Sometimes I wonder how long the first humans existed before someone said, “This world’s gone crazy.” I am officially 30 and I’ve been hearing it ever since I can remember ever hearing anything. Sometimes I hear it in a line in a movie made decades before I was (made). So that’s something to think about.
I regret that I spent most of my childhood and teenage years feeling like the only sane adult in a world of lunatics. Lately, though, it’s becoming easier for me, for the first time ever, to sift through memories of my past and somehow extract the good memories from all the bad ones. I’m not sure how this could be considered anything other than a blessing. The only negative is, it’s all flooding back to me so quickly, I feel a bit overwhelmed upstairs. Maybe that’s why I’m writing so much more about true, real, personal things than I ever have.
When I was little I had this pastor at church. His last name was Monroe. He was tall and thin, in his 70’s, and for reasons which escape me now, he always reminded me of Ichabod Crane.
Brother Monroe. We didn’t call the pastor Pastor or Reverend. Just Brother and then their last name. Speaking of names, I remember when he first came to our church, I was really small and he was…different from the last pastor (as per usual when your beloved pastor of ages and ages passes away and is replaced). So there were some growing pains. My grandma, for one, didn’t like him. He was too direct, or in her opinion, bossy. She called him, in the privacy of her own car, on the way to the grocery store on Friday morning, a dictator. At my age, I didn’t yet know what a dictator was. As a matter of fact, for quite a while, I thought she was calling him a dick (like short for Richard) tater (like please pass the taters). That’s another story for another day, I’m sure. Eventually, my grandma learned to love Brother Monroe–not just a little but a lot, a whole lot. So did all of us, myself included.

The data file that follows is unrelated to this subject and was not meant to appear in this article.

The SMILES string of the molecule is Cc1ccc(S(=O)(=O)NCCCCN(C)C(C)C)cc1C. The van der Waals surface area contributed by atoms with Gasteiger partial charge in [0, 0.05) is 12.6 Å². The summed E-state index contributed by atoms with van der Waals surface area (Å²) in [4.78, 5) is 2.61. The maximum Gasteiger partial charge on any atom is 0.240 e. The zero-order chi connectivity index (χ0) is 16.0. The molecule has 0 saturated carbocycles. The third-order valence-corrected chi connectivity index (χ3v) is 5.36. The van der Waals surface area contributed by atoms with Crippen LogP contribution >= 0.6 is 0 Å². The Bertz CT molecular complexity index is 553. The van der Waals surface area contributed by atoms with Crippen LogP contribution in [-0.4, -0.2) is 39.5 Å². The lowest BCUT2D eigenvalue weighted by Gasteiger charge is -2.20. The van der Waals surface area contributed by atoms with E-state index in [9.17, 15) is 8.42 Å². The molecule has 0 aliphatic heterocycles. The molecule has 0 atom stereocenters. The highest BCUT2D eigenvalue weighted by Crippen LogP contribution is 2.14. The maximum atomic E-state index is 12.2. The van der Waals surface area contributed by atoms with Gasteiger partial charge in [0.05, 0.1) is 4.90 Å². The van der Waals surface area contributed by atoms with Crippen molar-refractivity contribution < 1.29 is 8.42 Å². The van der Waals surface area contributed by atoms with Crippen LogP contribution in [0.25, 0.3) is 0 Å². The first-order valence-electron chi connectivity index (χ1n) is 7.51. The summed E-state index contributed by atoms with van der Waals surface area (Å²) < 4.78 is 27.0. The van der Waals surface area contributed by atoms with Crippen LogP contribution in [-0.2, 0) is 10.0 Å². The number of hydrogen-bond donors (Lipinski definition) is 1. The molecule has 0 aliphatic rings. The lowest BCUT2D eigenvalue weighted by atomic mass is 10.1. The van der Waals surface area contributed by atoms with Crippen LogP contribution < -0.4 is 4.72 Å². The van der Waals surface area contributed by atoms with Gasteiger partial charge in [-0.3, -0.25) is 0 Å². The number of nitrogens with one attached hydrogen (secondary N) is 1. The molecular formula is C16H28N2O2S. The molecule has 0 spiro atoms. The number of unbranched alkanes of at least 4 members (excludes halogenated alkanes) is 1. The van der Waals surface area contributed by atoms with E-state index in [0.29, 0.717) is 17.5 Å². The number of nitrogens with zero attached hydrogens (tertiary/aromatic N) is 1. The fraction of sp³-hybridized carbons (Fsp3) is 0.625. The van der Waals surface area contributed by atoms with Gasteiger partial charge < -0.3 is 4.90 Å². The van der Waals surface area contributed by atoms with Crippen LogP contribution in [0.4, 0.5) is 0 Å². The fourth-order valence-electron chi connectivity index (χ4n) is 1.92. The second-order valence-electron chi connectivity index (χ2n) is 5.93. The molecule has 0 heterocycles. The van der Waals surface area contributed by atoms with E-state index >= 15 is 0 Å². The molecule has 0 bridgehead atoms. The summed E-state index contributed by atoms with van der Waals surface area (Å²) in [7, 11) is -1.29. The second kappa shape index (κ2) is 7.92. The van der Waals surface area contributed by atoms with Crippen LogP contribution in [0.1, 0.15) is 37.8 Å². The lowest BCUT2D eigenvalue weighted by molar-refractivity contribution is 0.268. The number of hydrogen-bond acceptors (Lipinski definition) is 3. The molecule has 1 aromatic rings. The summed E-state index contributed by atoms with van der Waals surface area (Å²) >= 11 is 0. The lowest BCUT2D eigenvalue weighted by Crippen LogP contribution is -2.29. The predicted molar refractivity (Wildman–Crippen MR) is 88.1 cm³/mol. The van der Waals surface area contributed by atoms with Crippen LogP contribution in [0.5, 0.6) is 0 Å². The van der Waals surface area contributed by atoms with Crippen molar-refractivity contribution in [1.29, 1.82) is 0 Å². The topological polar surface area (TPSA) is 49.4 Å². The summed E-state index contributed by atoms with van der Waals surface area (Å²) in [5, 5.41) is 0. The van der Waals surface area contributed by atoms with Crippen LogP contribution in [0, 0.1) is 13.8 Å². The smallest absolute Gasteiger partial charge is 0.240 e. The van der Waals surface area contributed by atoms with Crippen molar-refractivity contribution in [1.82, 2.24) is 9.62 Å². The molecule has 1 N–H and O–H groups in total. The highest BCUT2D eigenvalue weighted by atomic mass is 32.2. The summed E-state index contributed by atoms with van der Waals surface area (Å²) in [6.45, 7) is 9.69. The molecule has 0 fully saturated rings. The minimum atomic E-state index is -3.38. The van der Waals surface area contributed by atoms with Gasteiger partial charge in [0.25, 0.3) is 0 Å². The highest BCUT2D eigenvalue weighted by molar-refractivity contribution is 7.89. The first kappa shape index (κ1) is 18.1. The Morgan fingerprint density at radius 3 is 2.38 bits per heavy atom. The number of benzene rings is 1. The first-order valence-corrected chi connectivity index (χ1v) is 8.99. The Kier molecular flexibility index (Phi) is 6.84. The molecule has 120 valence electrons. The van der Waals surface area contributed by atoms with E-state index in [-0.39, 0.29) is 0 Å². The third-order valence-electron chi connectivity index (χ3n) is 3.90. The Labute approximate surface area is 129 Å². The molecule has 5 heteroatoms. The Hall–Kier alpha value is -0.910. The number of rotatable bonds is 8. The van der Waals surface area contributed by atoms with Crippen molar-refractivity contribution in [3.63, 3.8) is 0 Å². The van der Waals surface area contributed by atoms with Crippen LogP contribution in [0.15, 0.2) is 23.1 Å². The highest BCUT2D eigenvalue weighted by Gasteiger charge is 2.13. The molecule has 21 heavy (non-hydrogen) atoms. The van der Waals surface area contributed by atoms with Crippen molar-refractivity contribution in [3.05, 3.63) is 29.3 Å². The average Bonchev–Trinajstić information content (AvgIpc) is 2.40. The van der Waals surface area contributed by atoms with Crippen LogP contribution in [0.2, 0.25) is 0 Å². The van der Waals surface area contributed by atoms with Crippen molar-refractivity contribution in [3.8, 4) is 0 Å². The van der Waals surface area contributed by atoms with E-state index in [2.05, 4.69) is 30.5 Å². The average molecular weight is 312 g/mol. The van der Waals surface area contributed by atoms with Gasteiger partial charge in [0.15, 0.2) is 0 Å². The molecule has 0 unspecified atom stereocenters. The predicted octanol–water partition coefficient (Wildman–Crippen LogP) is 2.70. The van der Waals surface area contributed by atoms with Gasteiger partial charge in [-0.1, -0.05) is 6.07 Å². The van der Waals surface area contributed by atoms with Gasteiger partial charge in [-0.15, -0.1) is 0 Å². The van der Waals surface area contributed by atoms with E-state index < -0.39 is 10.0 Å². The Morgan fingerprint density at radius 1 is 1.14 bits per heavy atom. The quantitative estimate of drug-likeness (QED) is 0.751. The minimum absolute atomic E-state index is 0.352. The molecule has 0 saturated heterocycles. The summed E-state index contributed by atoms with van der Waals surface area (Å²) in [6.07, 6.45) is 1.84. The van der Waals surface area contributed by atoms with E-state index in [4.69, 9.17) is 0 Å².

I used to sit on the back bench, alone, back before we had any other children or young people close to my age. Sometimes, we didn’t have more than twenty people in attendance. So I think my point is, I got a lot of face time with the pastor, accidental or on purpose.
I’ve never been overly outspoken. I don’t dance. In public settings, I’m usually pretty quiet, especially with strangers or people I don’t know very well. Even as a kid, I used to just sit in church, follow along with the reading, silently pray when everyone else was praying, and read along with the songs while everyone else was singing.
Brother Monroe wasn’t a quiet man. He was loud–especially when he meant what he was saying or singing. He wasn’t the type to threaten or shake his finger. He was just joyful–happy, passionate. And he wanted to share what he knew. Now and then, when we were praying, I’d look up and catch him looking at me, big, happy smile on his face, tears in his eyes. I’d flinch and look away, probably because I was uncomfortable more than anything. He’d say something like, If you love the Lord, say amen. I just smiled. Most times he’d smile back at me. I’ll never forget one Sunday night service, this happened and he said something that stunned me because maybe it just felt a little too….hmm…real? He said something like, don’t be afraid to speak up. What he really did was scare the living daylights out of me because it was like someone took a pin to my comfort bubble. It’s almost impossible to sit uninvolved, removed from the rest of the humans like wallpaper or furniture if someone looks you directly in the face and speaks to you, isn’t it?!
My mind plays tricks on me sometimes. The years blew past so quickly, I’m not always sure how or where the lanky man with the silver hair and the big intimidating smile left me. I know, I’m not going to say this right, any of it, because I don’t think there’s a ‘right’ way to say what it is that needs to be said. Just…I wish I would have realized back then, what it would have meant to me, in hindsight–being looked in the face by someone so unwilling to (despite what I would have wished) look away (from me). It was huge. It was loving and kind…and a gentle push I didn’t know I dearly needed.
Presently, looking back, I wish I had found a moment back when it was possible, to look him in his face when he took my hand on the way out the door on Sunday mornings to thank me for coming, and thank him for what he did for me…or something.
I think for me, this memory serves as a reminder, stop focusing so much on the hurt and the sadness that you forget to remember that there’s so much more.